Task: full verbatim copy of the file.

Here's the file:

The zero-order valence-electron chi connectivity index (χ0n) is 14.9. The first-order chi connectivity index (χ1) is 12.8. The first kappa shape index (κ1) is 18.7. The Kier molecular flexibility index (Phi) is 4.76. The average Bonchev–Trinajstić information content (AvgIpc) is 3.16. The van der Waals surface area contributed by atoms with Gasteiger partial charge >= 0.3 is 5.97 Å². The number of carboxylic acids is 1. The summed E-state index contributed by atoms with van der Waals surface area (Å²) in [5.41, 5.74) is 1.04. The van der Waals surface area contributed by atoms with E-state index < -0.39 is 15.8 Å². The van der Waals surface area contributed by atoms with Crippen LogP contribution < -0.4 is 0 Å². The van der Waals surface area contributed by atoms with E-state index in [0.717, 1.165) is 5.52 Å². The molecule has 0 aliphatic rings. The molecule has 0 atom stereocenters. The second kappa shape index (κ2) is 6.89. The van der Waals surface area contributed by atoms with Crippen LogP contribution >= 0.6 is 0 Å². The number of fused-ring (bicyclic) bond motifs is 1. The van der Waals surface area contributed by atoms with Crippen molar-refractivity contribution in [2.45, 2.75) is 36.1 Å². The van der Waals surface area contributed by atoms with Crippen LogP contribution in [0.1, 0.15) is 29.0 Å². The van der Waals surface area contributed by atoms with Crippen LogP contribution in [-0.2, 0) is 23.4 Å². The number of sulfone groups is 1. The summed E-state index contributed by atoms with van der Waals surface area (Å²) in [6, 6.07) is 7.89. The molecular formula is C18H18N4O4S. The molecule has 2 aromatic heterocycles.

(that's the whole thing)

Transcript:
The zero-order valence-electron chi connectivity index (χ0n) is 14.9. The first-order chi connectivity index (χ1) is 12.8. The first kappa shape index (κ1) is 18.7. The Kier molecular flexibility index (Phi) is 4.76. The average Bonchev–Trinajstić information content (AvgIpc) is 3.16. The van der Waals surface area contributed by atoms with Gasteiger partial charge >= 0.3 is 5.97 Å². The number of carboxylic acids is 1. The summed E-state index contributed by atoms with van der Waals surface area (Å²) in [5.41, 5.74) is 1.04. The van der Waals surface area contributed by atoms with E-state index < -0.39 is 15.8 Å². The van der Waals surface area contributed by atoms with Crippen LogP contribution < -0.4 is 0 Å². The van der Waals surface area contributed by atoms with E-state index in [0.717, 1.165) is 5.52 Å². The molecule has 0 aliphatic rings. The molecule has 0 atom stereocenters. The second kappa shape index (κ2) is 6.89. The van der Waals surface area contributed by atoms with Crippen LogP contribution >= 0.6 is 0 Å². The number of fused-ring (bicyclic) bond motifs is 1. The van der Waals surface area contributed by atoms with Crippen molar-refractivity contribution in [2.45, 2.75) is 36.1 Å². The van der Waals surface area contributed by atoms with Crippen LogP contribution in [0.1, 0.15) is 29.0 Å². The van der Waals surface area contributed by atoms with Crippen LogP contribution in [-0.2, 0) is 23.4 Å². The number of sulfone groups is 1. The summed E-state index contributed by atoms with van der Waals surface area (Å²) in [6, 6.07) is 7.89. The molecular formula is C18H18N4O4S. The molecule has 2 aromatic heterocycles.